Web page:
3 Katie Pizzuto November 18, 2008

@Alan….thanks! I aim to please!!

@Erika…I guess my goal will be to convert you as much as you’re trying to convert me…what is it about every riesling you’ve tried that you haven’t found a single one you like yet?? Then maybe I can tell you what to hunt down! As for BH, I went there when I was in college and had a BLAST. It was a place where wine drinking wasn’t taken so seriously and “soberly” so it made you feel at ease. But as my tastes have evolved, I just can’t drink the stuff. I LOVE Cab Franc…it’s one of my absolute favorite grapes if done right. And several folks in the NE do it justice, but Bully?!? I’m afraid to try it 🙂 And as for calling Dustin and telling him to send me some Dirty Parrot (is that a horny Jimmy Buffett fan?!?) I’d be willing to give it a try, but not if I actually had to PAY for it, simply for fear that it’ll be a few bucks down the drain that would’ve bought me a bottle of Les Heretiques!


4 erikagwen November 18, 2008

I’m from the region so while I know there is some crap there, I do find it hard to admit.

but, I’ll will say, for a great finger lake Cab Franc, go with Dr. Konstantine Frank’s; it really is wonderful.

Dirty Parrot is what the girls and I started calling, must to the label artists chagrin, Bully Hill’s Chardonel (and the artist too. poor guy everytime he passed us we yelled “hey dirty parrot” and yes this was last year not in college). The parrot on the label is all coy looking and almost teasing.

Another Keuka favorite is Heron Hill. It’s about a mile down the road from Bully Hill. I’m a fan of their Eclipse. I actually have a bottle of that stashed in my closet at my dad’s house waiting for me when I get to NY for thanksgiving.

There was a nice lesson I did get from Bully Hill one year: Napa is for autoparts (www.napaonline.com)


5 erikagwen November 18, 2008

oh hey I forgot about the riesling thing…yeah no I have not found one yet that I like. same thing with pinot grigio…


6 Katie Pizzuto November 18, 2008

Awww, don’t think I’m dissing the region Erika….just BH! Being from Jersey, I’ve had plenty of Finger Lakes wines, and not only is it NOT all crap, but it gets better every year. Dr. Frank’s juice I totally agree with….he and Wiemer are my 2 favorite producers, hands down. I’ve also heard good things about Heron Hill, though I haven’t tried the Eclipse (dig the name!). Tell ya what….let’s get together, you and me. I’ll bring my “convert Erika to riesling” wine and you bring your “convert Katie to BH” wine 🙂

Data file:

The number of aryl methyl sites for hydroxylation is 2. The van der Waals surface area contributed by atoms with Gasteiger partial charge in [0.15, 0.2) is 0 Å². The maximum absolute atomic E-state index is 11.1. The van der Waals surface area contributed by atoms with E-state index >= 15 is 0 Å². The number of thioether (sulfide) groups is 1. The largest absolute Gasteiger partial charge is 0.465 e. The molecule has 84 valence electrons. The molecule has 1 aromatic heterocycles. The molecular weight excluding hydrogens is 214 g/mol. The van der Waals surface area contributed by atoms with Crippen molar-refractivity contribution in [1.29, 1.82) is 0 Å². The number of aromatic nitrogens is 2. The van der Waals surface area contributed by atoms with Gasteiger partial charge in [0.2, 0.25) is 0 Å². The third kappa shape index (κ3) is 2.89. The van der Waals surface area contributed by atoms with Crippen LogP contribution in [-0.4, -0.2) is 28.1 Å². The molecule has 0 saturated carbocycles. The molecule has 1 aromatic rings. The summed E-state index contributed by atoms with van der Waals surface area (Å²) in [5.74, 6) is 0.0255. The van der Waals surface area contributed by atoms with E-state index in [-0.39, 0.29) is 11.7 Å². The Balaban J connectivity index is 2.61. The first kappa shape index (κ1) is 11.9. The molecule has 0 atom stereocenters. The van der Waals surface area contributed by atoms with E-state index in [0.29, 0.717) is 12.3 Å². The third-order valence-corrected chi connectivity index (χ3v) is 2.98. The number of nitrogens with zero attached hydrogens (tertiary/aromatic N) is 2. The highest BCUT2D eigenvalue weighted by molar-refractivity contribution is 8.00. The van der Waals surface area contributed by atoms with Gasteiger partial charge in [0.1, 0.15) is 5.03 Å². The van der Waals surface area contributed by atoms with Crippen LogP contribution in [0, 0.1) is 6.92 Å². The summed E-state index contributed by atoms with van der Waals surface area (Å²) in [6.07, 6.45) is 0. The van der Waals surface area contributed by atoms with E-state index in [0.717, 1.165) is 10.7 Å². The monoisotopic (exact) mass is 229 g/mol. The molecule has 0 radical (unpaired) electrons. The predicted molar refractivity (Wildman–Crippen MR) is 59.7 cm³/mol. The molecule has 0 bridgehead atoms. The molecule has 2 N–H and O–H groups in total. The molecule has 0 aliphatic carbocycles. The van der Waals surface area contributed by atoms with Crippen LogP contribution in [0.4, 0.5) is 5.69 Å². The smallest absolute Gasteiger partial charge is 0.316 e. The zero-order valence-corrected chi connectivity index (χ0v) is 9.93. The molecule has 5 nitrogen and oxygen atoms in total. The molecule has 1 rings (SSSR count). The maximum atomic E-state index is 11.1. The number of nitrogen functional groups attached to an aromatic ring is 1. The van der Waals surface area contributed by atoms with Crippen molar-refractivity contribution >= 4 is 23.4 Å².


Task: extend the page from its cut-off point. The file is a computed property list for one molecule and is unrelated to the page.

7 Katie Pizzuto November 18, 2008

Agree with the pinot grigio that’s found in the US….and yet, every time I work a tasting, that is what is most often asked for: “Do you happen to have any pinot grigio?” NO! Try some friggin’ torrontes with a chaser of shut the hell up!


8 Coupe 60 November 18, 2008

Katie I’d like to see you try the Dirty Parrot as well …


9 Katie Pizzuto November 18, 2008

Coupe, I’m too old to try the Dirty Parrot…I stick to the Funky Chicken.


10 Larry Swain November 19, 2008

Dear Katie,

Ok, I’m biased. My darling spouse, who will undoubtedly read this, turned me on to your blog, and we think its a great blog and are both now faithful readers. BTW, that referred to spouse is the Erika above….

I’d like to make a few points, starting with Riesling….

Unlike my darling spouse (DS for short), I do like Riesling. I haven’t tried any NY ones though, since I only really discovered NY wines through DS, and since DS doesn’t like Riesling….well, we don’t buy any. My favorite US Riesling (not that I’m expert) was Chateu St. Michelle from Washington State, I haven’t had any in years but have very fond memories of a quite tasty Riesling.

Re: Bully Hill, I have to agree with DS on that one, and not just because she’s my DS. I was very, very dubious about this Bully Hill place, but I have to say they make some very good wines….some I don’t like as well and can do without, but some very good ones. DS mentioned our favorites, and believe me, Dirty Parrot is good, matched with my curry chicken, apoplectic fits. Its that good.